David heard it and stood up. "I think we should get going Sarah. Mom's gonna start to worry soon." Sarah nodded and Jack gathered up a sleeping Les in his arms so Sarah could get up. I walked them to the door and we said our good-byes. They left and I shut the door, then hurried the clean up and get to bed. It had been a long night. It was about 10:45 when I had finished all the dishes and was heading off to bed. I was so tired that I wasn't going to bother to change, just collapse and drift off. Tomorrow I had to check on the boroughs after work, a job that while I enjoyed took away from having dinner in the peace and serenity of my own home. At least the Bronx appreciated me enough to serve me dinner before I headed backā€¦.


I was jostled from my thoughts by a sound at my door. I didn't think much of it, just thought it was my mind playing tricks.

Knock knock knock!

The noise continued, this time more urgently. I groaned, cursed, and went to open it. I swung the door open and was about to start screaming at the person calling on me at this late hour- and stopped once I saw who it was.

Spot Conlon, trade mark smirk a mile wide, was standing before me.

I blinked and expected to see nothing after I did, but he was still there, plain and real as day. "Shadow," he said. "Youse gonna let me in 'o' what?" I just stood there in denial. "You came back," I finally said lamely. Spot snorted. "Youse think Isa would leave ya like dat?" I shrugged. "You've done it to most every girl you've come across. He frowned. "Shadow, ya not most every giorl an' youse know dat," he reminded me. I turned around and walked back into my house. Spot followed me and shut the door behind him.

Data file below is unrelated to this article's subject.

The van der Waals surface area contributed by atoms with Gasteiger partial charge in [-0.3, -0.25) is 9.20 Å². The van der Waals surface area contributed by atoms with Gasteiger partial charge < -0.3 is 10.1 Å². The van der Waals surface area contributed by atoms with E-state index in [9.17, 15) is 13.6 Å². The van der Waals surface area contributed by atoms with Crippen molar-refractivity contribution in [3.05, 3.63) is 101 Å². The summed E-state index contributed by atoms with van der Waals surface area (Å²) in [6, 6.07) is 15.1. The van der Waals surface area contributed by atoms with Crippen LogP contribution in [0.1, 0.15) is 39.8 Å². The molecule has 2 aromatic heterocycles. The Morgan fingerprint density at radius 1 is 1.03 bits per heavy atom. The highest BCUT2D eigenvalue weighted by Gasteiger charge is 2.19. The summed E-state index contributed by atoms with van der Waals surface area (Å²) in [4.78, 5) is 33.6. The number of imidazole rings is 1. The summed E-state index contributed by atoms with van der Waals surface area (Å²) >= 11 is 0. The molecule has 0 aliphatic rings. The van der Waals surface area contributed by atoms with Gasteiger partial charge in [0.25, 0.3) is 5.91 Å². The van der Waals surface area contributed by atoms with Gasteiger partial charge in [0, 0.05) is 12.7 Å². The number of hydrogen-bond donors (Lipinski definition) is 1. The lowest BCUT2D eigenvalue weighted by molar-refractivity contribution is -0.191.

I sighed and crossed my arms much like Jack had done earlier, still refusing to meet his blue eyed gaze. "You didn't write," I began. "You didn't even send word to me you were OK, didn't check up on any one of your friends-" I was cut off by Spot slipped in front of me and lifting my chin up to face him, storm gray eyes once again on deep ocean blue. "Den let me make it up ta youse." He leaned forward and kissed me on the lips, soft, smooth and passionate. It brought memories flooding back from when I had first fallen in love with him, that warm feeling and wonderful bliss that had encompassed us both. Spot wrapped his arms around my waist as we broke apart and pressed his body to mine. "Forgive me?" he asked quietly. I smiled up at him with my eyes. "Always."

As we swayed back and forth silently I couldn't help but feel whole. It was like a missing puzzle piece was found and placed inside my heart, like I could finally rest in peace.

I could only find one word to describe it: UNITY


K, there, done! For the love of all worlds of newsies fanfiction and the final time please REVIEW!

Good day,

Miss Mad Hatter